02 August 2018 - 21:06
News ID: 438920
A
Rasa - With the July 1 ceasefire over the Yemeni port city of Hodeidah over, Saudi-led forces have begun carrying out a series of strikes across the city, including major airstrikes in the center of the city, doing major damage.
Children sit at a classroom of a school to which they have been evacuated from a village near Hudaydah International Airport amid fighting in Yemen, June 17, 2018. (Photo by Reuters)

RNA - This week, warplanes hit a plastic factory, an outdoor market, and a fishing pier in the city’s center. There was substantial damage to buildings reported, including civilian casualties.

 

During the ceasefire, Saudi-led forces attacked a series of towns further South of the port city, through which about 70% of all food and humanitarian aid enters Yemen. The ceasefire was intended to give the UN time to negotiate a deal to prevent the city’s invasion.

 

The Saudis have yet to discuss what exactly happened, and why the ceasefire ended. The UN had tried to get the Ansarullah to give the city to the UN. Saudi-backed forces, however, objected to this plan, saying they would only allow the UN to take the city if the Ansarullah fighters surrendered the entire rest of the country!!!

 

However, what is going on in the port city is a breach of International Humanitarian law. Under this law, it is difficult to claim that a blockade can be imposed legally in a non-international armed conflict. The law of naval blockades derives from the 1856 Paris Declaration, the 1909 London Declaration and the 1994 San Remo Manual on International Law Applicable to Armed Conflicts at Sea (SRM), whereby the SRM reflects customary international law.

 

But assessing the above scenario, if a population, like the Yemeni, is subject to the worst global famine, half a million children under the age of five are severely malnourished and every six months more than 2,100 people die of cholera, as purported by the media and Human Rights Watch, a blockade per se contravenes the prohibition of SRM, no matter how great the concrete and direct military advantage may be.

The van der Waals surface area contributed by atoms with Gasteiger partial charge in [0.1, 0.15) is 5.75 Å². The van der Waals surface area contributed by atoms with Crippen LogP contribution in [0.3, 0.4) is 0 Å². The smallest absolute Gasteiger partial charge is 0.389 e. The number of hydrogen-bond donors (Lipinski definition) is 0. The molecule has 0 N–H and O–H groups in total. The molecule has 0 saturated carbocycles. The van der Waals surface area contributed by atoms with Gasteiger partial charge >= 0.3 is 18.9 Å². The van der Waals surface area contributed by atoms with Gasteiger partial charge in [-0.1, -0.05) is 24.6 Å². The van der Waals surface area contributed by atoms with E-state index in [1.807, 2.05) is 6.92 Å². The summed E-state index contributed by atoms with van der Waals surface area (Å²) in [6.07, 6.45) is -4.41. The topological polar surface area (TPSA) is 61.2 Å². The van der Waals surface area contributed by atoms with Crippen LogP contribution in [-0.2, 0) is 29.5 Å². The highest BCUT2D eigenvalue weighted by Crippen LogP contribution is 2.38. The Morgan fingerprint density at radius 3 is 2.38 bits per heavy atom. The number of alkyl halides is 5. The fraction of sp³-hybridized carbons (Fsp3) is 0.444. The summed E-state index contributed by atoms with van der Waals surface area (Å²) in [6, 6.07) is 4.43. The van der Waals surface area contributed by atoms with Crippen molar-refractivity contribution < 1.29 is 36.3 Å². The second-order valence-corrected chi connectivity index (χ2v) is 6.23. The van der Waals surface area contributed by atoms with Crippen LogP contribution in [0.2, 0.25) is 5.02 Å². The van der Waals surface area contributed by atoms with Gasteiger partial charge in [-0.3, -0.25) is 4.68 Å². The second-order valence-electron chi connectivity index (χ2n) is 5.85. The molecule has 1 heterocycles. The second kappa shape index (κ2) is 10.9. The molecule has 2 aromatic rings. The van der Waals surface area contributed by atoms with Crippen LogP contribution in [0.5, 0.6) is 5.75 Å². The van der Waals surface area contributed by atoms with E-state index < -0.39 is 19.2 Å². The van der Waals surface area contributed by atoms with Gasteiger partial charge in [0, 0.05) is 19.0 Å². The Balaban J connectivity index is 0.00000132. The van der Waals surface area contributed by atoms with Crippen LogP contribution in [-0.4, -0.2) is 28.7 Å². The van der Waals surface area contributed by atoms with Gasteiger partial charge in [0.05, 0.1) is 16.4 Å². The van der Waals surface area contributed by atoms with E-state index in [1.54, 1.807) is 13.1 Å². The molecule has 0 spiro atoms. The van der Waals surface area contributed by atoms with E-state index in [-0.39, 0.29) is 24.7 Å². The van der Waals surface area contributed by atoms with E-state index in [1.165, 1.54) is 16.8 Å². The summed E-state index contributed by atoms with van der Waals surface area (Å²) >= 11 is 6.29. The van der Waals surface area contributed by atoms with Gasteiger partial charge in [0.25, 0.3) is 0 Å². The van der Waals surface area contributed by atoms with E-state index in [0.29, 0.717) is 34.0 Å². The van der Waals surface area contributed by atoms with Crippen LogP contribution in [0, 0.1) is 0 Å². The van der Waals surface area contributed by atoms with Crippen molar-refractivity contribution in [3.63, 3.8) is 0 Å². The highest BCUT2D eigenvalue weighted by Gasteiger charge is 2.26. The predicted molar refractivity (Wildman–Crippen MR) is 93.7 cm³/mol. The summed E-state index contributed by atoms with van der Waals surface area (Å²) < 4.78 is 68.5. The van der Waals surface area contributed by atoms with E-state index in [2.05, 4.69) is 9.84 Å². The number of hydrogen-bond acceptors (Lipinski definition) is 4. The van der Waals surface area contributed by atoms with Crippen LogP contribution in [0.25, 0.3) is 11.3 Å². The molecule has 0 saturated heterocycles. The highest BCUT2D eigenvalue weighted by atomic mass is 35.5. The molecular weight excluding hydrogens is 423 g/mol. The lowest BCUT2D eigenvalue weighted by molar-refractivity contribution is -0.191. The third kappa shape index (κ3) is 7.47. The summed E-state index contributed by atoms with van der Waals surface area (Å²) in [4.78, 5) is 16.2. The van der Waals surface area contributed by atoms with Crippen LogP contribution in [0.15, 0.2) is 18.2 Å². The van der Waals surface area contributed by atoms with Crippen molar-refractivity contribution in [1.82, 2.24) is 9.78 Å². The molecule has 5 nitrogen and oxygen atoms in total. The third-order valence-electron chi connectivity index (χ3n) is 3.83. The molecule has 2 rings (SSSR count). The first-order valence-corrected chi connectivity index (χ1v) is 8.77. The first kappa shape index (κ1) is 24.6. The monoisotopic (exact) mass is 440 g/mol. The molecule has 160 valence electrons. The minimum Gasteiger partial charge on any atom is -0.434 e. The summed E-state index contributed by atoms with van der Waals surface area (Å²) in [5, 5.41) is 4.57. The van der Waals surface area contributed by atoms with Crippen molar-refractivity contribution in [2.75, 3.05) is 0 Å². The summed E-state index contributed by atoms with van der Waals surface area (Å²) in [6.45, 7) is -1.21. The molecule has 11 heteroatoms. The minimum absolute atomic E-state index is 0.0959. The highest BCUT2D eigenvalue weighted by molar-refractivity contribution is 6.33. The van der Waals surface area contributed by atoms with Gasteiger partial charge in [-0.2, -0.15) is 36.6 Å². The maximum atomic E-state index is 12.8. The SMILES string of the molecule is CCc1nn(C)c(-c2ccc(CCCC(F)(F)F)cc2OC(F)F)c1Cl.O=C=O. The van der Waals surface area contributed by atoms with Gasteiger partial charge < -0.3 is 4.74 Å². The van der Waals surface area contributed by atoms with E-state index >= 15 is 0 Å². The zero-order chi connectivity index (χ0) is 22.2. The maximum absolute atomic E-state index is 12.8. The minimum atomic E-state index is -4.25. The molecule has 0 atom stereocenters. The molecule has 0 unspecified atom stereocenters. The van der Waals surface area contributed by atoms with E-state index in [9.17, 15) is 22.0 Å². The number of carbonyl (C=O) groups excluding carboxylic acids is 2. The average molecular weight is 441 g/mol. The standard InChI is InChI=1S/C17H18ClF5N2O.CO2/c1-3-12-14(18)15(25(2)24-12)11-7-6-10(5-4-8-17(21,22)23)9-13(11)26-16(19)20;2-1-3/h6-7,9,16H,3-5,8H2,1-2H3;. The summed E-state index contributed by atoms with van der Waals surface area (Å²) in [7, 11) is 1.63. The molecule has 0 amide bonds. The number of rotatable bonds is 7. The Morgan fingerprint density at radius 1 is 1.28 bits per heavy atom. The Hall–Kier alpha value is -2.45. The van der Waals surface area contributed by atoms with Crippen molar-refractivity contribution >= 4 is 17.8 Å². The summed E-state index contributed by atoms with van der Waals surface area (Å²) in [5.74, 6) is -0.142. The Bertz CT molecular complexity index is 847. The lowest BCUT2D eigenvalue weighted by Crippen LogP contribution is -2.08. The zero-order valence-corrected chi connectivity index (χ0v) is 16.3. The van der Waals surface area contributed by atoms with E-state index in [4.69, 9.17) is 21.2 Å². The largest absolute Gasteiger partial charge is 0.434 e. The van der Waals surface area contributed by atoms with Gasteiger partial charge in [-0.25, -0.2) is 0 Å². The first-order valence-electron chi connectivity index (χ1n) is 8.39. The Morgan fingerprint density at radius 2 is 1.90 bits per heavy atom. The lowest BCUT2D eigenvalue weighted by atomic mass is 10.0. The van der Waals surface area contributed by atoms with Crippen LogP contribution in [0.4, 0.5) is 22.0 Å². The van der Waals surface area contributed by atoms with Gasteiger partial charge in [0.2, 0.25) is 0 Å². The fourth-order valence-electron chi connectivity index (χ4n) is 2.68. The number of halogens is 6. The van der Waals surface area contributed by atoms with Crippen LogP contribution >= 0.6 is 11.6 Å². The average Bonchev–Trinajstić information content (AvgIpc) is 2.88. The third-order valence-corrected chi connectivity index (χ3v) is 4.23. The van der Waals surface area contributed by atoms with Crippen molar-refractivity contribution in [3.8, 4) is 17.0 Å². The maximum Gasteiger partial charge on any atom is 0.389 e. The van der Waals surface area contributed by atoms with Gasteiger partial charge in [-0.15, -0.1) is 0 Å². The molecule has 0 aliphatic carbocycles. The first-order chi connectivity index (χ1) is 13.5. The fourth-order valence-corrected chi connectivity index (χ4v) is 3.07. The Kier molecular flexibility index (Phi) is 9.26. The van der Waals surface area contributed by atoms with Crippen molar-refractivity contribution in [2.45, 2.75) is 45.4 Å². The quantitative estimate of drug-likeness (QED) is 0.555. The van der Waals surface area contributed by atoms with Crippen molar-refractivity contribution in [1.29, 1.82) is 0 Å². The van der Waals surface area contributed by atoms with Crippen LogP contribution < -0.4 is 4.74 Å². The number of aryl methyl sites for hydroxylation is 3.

The Saudi-led coalition can be further criticized for delaying and blockading urgently needed humanitarian deliveries. If the population of a blockaded area is inadequately provided with food and other essential objects, like the Yemeni population, the blockading Saudis under Article 103 SRM are obliged to provide for free passage of the foodstuffs and objects. The facts at hand do suffice to decide on this point that the Saudis and their allies have violated Article 103 SRM as well.

 

To summarize, neither has the Saudi-led coalition’s blockade been imposed in accordance with the law of naval blockade nor have the enforcement measures been conducted properly. Further still, UN Security Council Resolution 2216 of April 2015 and the law of contraband are no adequate legal grounds, because the legal regimes do not provide for wide-ranging enforcement measures as exercised by the Saudis. Thus, the naval enforcement measures by the Saudi-led coalition contravene International Law as well.

 

Lastly, the US support for the Saudis in Yemen has weakened Washington morally at the UN, allowing many countries to call the Americans hypocritical for politicizing Syrian humanitarian access while supporting a coalition that is blockading an entire country and targeting civilians, helping to worsen what in Yemen is numerically the worst humanitarian crisis in the world, according to UN figures for those in need of aid.

 

Little wonder, a UN panel investigating possible war crimes by Saudi Arabia in Yemen says Saudi Arabia’s air campaign has violated International Humanitarian Law more than a hundred times over. The panel has identified at least 119 sorties that have struck civilian targets. And some of those sorties have struck multiple targets.

 

The panel documented that the Saudi-led coalition had conducted airstrikes targeting civilians and civilian objects, in violation of International Humanitarian Law, including camps for internally displaced persons and refugees; civilian gatherings, including weddings; civilian vehicles, including buses; civilian residential areas; medical facilities; schools; mosques; markets, factories and food storage warehouses; and other essential civilian infrastructure, such as the airport in Sana’a, the port in Hodeidah and domestic transit routes. The Saudis and their coalition members are all at fault and should be held to account.

 

Source: Fars News Agancy

 

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Tags: Yemen Saudi
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